Wine of the Week: Weinert Carrascal 2007

My late year resolution is to be more reactive to what’s going on in the wine world (and less reactionary towards everything else). If the main topic of debate is ‘whither the natural cork’ then I’m going to chip in with my tuppence worth. This also means that my recommendations will occasionally coincide with wines that are on offer.

Last night I opened a bottle of Weinert Carrascal 2007 when my old friend , Tom, came over for supper. He’s fond of wines that are a little bit stinky, wines with a bit of character but that don’t cost the earth. Argentina is not normally a happy hunting ground for such things.  In my, admittedly  rather limited experience, Argentine wines tend to be very ripe and sleek, very influenced by top French oenologist Michel Rolland, but not terribly exciting. It’s a shame because I used to drink a lot of Argentine wines in the early 00s. To my untutored palate they had a character that their Chilean cousins lacked. Now the two countries seem to have swapped places with the Chileans making some distinctive wines whilst the Argentines make soupy monsters in the international style.

At Cavas de Weinert they do things differently. All wines are aged in enormous old oak barrels and only released when ready to drink. They’re more like an old-school rioja bodega than a sleek new world winery. The wines are also absurdly cheap. I paid £7.50 for the Carrascal 07 – a blend of Cabernet, Malbec and Merlot – from the Wine Society, Majestic currently have the 06 on offer for £6.49 when you buy two. The one we had last night smelled damp and woody, a little like an old cellar. It tasted leathery but with masses of very ripe fruit. There quite a bit of tannic grip but age has mellowed it. It reminded me simultaneously of a nice claret and a traditional Chianti Riserva from a good producer only with much more fruit. It won’t be to everyone’s taste but it’s a lot of wine for the money. Tom is now calling it the Funky Mendoza which makes it sound like a dance craze from the 60s.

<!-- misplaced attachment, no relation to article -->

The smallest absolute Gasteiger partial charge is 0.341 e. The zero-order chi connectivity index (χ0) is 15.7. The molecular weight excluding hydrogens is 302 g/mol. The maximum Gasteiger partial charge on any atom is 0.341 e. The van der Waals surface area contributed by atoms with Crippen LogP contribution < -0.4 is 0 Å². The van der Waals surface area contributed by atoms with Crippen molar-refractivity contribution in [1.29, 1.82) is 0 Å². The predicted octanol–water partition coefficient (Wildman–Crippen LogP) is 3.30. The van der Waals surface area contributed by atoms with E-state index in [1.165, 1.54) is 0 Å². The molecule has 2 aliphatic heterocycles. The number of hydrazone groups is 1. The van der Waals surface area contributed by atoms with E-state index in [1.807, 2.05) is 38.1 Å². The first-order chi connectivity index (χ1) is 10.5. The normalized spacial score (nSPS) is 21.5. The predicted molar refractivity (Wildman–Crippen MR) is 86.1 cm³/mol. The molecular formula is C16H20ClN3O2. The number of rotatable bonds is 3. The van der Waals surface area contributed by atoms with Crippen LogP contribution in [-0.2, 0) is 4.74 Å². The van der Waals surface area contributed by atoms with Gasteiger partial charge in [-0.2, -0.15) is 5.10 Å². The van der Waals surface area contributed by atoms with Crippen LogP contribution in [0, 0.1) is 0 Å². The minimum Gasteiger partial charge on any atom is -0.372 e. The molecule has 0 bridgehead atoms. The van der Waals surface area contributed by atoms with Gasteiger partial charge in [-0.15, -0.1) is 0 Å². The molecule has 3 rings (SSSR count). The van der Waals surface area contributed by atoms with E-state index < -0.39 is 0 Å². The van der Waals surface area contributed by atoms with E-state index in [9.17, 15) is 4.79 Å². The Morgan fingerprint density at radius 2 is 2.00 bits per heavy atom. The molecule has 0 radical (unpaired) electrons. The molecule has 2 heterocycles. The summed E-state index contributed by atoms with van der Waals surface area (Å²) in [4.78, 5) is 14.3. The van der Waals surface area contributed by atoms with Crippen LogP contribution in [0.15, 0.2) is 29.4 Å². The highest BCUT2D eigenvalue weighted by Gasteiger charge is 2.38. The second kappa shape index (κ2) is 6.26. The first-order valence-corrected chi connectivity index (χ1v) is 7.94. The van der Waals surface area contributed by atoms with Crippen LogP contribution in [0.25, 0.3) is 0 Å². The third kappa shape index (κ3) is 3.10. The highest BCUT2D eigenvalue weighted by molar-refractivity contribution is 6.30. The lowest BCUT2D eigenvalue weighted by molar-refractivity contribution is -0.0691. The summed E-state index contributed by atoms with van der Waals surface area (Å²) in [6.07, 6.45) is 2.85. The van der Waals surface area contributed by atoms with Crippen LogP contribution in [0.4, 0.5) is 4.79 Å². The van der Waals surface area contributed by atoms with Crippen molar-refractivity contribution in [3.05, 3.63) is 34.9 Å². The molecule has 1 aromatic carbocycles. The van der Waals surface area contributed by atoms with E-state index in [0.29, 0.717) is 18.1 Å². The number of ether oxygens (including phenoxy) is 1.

Please feel free to write in to contradict me on Argentine wines.

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About Henry

Henry Jeffreys was born in London. He has worked in the wine trade, publishing and is now a freelance journalist. He specialises in drink and his work has appeared in the Spectator, the Guardian, the Economist, the Financial Times, the Oldie and Food & Wine magazine. He was a contributor to the Breakfast Bible (Bloomsbury 2013) and his book Empire of Booze: British History through the Bottom of a Glass was published in November 2016.
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